I have mixed feelings about men like Brandon Steiner.
On the one hand, I sorta hate what sports have become. I mean, I still love the games and the action and the beautiful moments. But the whole collectable business irks me. Why the hell does someone need a swath of Shea Stadium’s old grass? A seat from the Kingdome? Ryan Dempster’s shoe? Why can’t we just enjoy the games, without trying to bleed every dime out of memorabilia? Why can’t we stop propping the players to God-like creatures, whose T-shirts should not be discarded, but encased in glass and sold for $500?
And yet … Brandon Steiner seems, oddly, different. The nation’s best known (and most highly regarded) sports memorabilia guru, the Brooklyn, N.Y. native is probably responsible for more athlete-signing pairings than any person on the planet. Have there been controversies? Sure (you can read the whole deal on his Wikipedia page). But, overall, Brandon’s rep in the business is strong.
Here, Brandon talks about the rise of memorabilia and the death of baseball cards; the goodness (yes, goodness) of Reggie Jackson and his respect for Eli Manning. Brandon’s new book, You Gotta Have Balls, is available now on Amazon and most places where books are sold.
Brandon Steiner, welcome to Quazland …
JEFF PEARLMAN: Brandon, I’ve long been itching to ask this to someone-and there’s no one better than you. In short: Why do people care about sports memorabilia? I get watching a game, I get wearing a Yankee cap, I get meeting Derek Jeter or David Wright and shaking a hand. But why would anyone want a bottle of Yankee Stadium dirt, or a piece of Bernie Williams’ glove? I mean, isn’t that going a bit too far?
BRANDON STEINER: It’s a good question. People care about collecting because it enhances and prolongs their memories of their favorite players and moments. For many people, besides their marriage and the births of their children, a sporting event/moment ranks in the top moments of their lives, and they want to “save” them and be inspired by them on a day-to-day basis. Collecting allows for this. Personally, I like to keep these moments in front of me as much as possible.
I’d like to think I changed the collectibles industry when I realized the answer to this very question, in the mid 90s; when it hit me how seriously people take their favorite sports moments. That was a game changer for me. (I tell the story of the actual aha moment, which came while I was telling my son a bedtime story when he was 4.)
Ah, the dirt. I can see where, from the outside, a capsule of dirt makes you scratch your head, but the rationale is pretty simple. I’ve seen a lot of people walk onto the field at Yankee Stadium for the first time—and most of them grab some dirt and put it in their pocket, or at least reach down to touch the field. You think of all the legends who have made it their home—Mantle, Jeter, DiMaggio, etc—people instinctively want a connection to that. So the dirt is like a good luck charm. Are you going to be able to sell it 20 years from now and send your kid to college with the proceeds? Probably not. It’s not about that, though. Notre Dame, Fenway … there are other special places where people want to have a little piece of that history.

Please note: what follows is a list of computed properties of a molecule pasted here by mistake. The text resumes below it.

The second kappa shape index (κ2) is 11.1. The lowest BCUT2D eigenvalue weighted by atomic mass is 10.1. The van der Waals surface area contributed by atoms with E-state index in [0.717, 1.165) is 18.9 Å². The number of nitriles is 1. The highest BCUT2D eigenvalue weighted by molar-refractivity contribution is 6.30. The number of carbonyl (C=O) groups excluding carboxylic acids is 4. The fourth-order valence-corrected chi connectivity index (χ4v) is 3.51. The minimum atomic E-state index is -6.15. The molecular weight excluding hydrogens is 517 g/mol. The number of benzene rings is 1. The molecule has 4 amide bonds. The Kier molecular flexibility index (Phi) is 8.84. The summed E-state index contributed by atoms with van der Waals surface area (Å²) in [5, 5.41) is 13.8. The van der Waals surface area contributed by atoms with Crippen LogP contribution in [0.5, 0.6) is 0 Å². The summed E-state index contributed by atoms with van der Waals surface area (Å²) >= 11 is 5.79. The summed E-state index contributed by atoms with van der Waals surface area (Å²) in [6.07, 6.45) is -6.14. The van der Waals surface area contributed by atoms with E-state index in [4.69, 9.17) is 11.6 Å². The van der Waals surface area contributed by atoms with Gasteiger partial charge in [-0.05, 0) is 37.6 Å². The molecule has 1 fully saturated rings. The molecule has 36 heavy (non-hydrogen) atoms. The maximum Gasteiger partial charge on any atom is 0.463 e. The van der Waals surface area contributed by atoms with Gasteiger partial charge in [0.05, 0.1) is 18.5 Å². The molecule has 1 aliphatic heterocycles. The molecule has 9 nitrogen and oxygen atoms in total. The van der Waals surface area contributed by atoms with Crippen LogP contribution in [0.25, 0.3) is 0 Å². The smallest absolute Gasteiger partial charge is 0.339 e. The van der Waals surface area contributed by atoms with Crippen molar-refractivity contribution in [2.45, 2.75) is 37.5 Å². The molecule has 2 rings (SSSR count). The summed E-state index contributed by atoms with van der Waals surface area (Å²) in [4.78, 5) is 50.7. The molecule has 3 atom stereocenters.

J.P.: You were born in Brooklyn, and attended Dewey High in Coney Island before leaving for Syracuse University. That, I know. But how did you become a memorabilia gugu? What was your path to such a career?
B.S.: You Gotta Have Balls is all about the answer to that question. What a long, strange, incredible trip it’s been. I’ve loved sports my whole life. I went to 25-30 Yankees games every season, when I was a kid. I used to take the train 1 1/2 hours both ways just to sit in a cheap seat with an obstructed view. But back then, I never had ambitions to be in the sports business. There was no sports business, not like today. But I always wanted to be a businessman, running an unusual company that did something original. Now you can get a degree in sports business, but that’s not how you’re going to know your stuff in this industry. You first need to learn how to be a good businessperson, period. For me, that started when I was ten, with my first job. I’ve loved every job I’ve ever had. I’ve taken every job very seriously. I love selling. I think for most people, your career is shaped from the very beginning, from what you did as a kid, and continued to do. I try to get that across in the book—how important all the steps you take are, long before you really hit your stride in your career.
J.P.: Back when I was a kid, I knew-absolutely knew-I’d eventually be rich thanks to my massive baseball card collection. Hell, I had the Upper Deck Griffey, Jr.! Set for life. Well, I’m not rich. What the hell happened to baseball cards? And are they now a dead medium, in regards to making money.
B.S.: The leagues and card companies got greedy, and confused about what gave the cards value in the first place. They began printing too many cards; too many sets came out in the ’90s. A true collectible line has a start and finish and the goal isn’t to print and meet demand—it’s the opposite. To make a true collectible, you have to come out with something very cool and unique and not have that many of it. You have to limit the amount made, so people have to go to secondary markets, and other out of the way places, to find them.